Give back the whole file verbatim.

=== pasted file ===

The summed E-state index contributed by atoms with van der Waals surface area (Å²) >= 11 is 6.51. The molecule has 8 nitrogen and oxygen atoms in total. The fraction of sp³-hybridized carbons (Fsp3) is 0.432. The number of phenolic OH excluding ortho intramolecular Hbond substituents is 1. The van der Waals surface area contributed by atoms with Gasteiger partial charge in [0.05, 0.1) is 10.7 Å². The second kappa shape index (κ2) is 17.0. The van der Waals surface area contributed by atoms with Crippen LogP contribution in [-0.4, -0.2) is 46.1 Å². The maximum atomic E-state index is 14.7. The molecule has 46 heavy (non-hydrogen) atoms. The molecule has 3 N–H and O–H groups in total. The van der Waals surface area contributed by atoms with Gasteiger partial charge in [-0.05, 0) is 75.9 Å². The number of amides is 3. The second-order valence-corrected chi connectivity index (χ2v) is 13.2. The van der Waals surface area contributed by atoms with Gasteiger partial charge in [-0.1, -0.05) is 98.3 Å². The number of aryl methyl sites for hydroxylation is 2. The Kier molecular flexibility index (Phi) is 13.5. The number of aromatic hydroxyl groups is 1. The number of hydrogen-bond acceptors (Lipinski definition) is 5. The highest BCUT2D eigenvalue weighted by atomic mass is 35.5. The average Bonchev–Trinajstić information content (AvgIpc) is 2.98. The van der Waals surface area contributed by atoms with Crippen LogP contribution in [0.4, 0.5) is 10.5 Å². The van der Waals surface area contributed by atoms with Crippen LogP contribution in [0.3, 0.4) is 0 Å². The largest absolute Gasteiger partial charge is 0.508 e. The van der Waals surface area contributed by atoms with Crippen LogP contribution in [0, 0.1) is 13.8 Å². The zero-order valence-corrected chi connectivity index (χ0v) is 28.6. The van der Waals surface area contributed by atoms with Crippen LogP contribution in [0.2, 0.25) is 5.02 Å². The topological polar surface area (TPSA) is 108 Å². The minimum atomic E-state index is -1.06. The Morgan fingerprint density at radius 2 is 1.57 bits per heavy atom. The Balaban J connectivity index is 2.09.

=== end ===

The summed E-state index contributed by atoms with van der Waals surface area (Å²) >= 11 is 6.51. The molecule has 8 nitrogen and oxygen atoms in total. The fraction of sp³-hybridized carbons (Fsp3) is 0.432. The number of phenolic OH excluding ortho intramolecular Hbond substituents is 1. The van der Waals surface area contributed by atoms with Gasteiger partial charge in [0.05, 0.1) is 10.7 Å². The second kappa shape index (κ2) is 17.0. The van der Waals surface area contributed by atoms with Crippen LogP contribution in [-0.4, -0.2) is 46.1 Å². The maximum atomic E-state index is 14.7. The molecule has 46 heavy (non-hydrogen) atoms. The molecule has 3 N–H and O–H groups in total. The van der Waals surface area contributed by atoms with Gasteiger partial charge in [-0.05, 0) is 75.9 Å². The number of amides is 3. The second-order valence-corrected chi connectivity index (χ2v) is 13.2. The van der Waals surface area contributed by atoms with Gasteiger partial charge in [-0.1, -0.05) is 98.3 Å². The number of aryl methyl sites for hydroxylation is 2. The Kier molecular flexibility index (Phi) is 13.5. The number of aromatic hydroxyl groups is 1. The number of hydrogen-bond acceptors (Lipinski definition) is 5. The highest BCUT2D eigenvalue weighted by atomic mass is 35.5. The average Bonchev–Trinajstić information content (AvgIpc) is 2.98. The van der Waals surface area contributed by atoms with Crippen LogP contribution in [0.4, 0.5) is 10.5 Å². The van der Waals surface area contributed by atoms with Crippen LogP contribution in [0.3, 0.4) is 0 Å². The largest absolute Gasteiger partial charge is 0.508 e. The van der Waals surface area contributed by atoms with Crippen LogP contribution in [0, 0.1) is 13.8 Å². The zero-order valence-corrected chi connectivity index (χ0v) is 28.6. The van der Waals surface area contributed by atoms with Crippen LogP contribution in [0.2, 0.25) is 5.02 Å². The topological polar surface area (TPSA) is 108 Å². The minimum atomic E-state index is -1.06. The Morgan fingerprint density at radius 2 is 1.57 bits per heavy atom. The Balaban J connectivity index is 2.09.